tool, accessibility information must always be handled according to at 
least one of the following: (a) preserve it in the target format such 
that the information can be "round-tripped" (i.e. converted or 
transformed back into its original form) by the same authoring tool,

(b) preserve it in some other way in the target format, or

(c) be removed only after the author has been notified and the content 
has been preserved in its original format.

5. Rework success criteria for B.2.4 (do not automatically create 

Accepted JR's proposal with minor edits:

The tool must never use automatically generated equivalent alternatives 
for a non-text object (e.g. a short text label generated from the file 
name of the object).

When a previously authored equivalent alternative is available (i.e. 
created by the author, pre-authored content developer, etc.), the tool 
must prompt the author to confirm insertion of the equivalent unless the 
function of the non-text object is known with certainty (e.g. "home 
button" on a navigation bar, etc.).

6. Split to success criteria for B.3.3 into:

Interactive features that sequence author actions (e.g. object insertion 
dialogs, templates, wizards) must provide any accessibility prompts 
relevant to the content being authored at or before the first 
opportunity to complete the interactive feature (without canceling).

For read-only instruction text (e.g. tutorials, reference manuals, 
design guides, etc.) that includes a sequence of steps for the author to 
follow, the relevant accessibility authoring practices must appear in 
the step sequence before the first opportunity to complete the sequence.

7. In A.4.1:

TB: "Conform" is difficult to quantify.

Group decided to reword success criteria 1, to:

"The authoring tool must follow accessibility platform architectures 
(e.g. MSAA, Java Access, etc.)."

8. Fine tuning of the Conformance Scheme.

BAF reminded group of ideas on partial conformance, TB wanted to make 
sure that non-conforming tools were not confused with conforming ones. A 
compromise solution is the addition of a section called: "Progress 
Towards Conformance Statement" that tools could use to record progress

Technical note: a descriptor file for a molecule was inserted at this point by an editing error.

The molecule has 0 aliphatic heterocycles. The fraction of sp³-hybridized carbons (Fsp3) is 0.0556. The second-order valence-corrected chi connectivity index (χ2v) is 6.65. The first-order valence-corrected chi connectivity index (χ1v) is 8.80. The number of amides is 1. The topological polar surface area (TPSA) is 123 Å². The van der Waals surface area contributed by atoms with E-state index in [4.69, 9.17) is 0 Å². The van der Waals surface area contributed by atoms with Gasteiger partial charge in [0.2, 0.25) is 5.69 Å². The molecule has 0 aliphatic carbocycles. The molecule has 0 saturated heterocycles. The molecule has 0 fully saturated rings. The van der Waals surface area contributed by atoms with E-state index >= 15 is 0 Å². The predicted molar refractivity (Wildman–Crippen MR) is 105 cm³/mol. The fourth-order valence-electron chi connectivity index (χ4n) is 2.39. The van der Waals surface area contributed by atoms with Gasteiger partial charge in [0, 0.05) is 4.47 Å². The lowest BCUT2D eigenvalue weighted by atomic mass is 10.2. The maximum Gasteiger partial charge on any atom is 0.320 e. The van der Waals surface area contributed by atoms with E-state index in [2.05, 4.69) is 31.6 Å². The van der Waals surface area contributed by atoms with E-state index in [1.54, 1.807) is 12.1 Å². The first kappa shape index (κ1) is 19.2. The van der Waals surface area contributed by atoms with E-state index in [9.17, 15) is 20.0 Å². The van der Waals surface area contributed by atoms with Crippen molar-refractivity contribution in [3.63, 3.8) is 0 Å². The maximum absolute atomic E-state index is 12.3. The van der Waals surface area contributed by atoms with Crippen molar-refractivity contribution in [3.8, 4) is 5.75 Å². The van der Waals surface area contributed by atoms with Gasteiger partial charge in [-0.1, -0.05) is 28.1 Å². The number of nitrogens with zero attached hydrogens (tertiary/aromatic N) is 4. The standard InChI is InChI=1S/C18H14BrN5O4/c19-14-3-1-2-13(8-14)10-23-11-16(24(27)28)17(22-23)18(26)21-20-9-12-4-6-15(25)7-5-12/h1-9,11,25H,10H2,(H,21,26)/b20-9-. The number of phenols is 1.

even if no conformance level is claimed.

Day 2: Tuesday, Dec 6, 2005

Attendees: Jutta Treviranus (Chair), Jan Richards, Barry Feigenbaum,
Tim Boland

- Guido Corona of the visited the group briefly again.

- JT was held up at another function and did not join the meeting until 
after lunch.

1. Last Call Comment Table

Completely reviewed and where necessary edited last call comments.

Action JR: Post these on the AU site.

2. Techniques

TB: Also techniques should be as specific and detailed as possible 
(exactly how does an offerer meet the referenced SC for their particular 
circumstances?) If an offerer doesn't know where to start in order to 
meet the SC, here are some specific ways that the WG has deemed 
"sufficient" for meeting the SC (however, there may be other 
"sufficient" ways (that the WG doesn't yet know about) besides those 
given in this techniques document)

For ATAG techniques rework,  group decided to keep "sufficient" 
designations for applicable individual
techniques but maybe add more "contextual sufficiency" information in 
"introduction" section of techniques?

Discussed A.4.1 - which was expanded.

Technique A.4.1-1: Implementing the relevant accessibility platform 
architecture(s) [Sufficient]:

Gnome Accessibility: 
Eclipse Accessibility: 
Java Swing: 

MacOS X Accessibility: "Accessibility Documentation" [APPLE-ACCESS] 
Apple Computer Inc.

Microsoft Windows Active Accessibility:

Technique A.4.1-2: Extend an existing API, if the API is extensible or 
the source is available. [Sufficient]

Technique A.4.1-3: Create a new API. [Sufficient]

Technique A.4.1-4: Expose the internal application data model of the 
content being authored through an API.


3. Test Suite

Discussion of TB's updated test suite. 
Members thought it was a good start; now try to automate smaller 
portions of test suite incrementally for more detailed feedback by group 
members.  NIST might have testing tools, also Sakai framework has some 
testing tools to investigate..


A new Editor's draft should be put out before the holiday break.
Received on Monday, 12 December 2005 19:35:04 UTC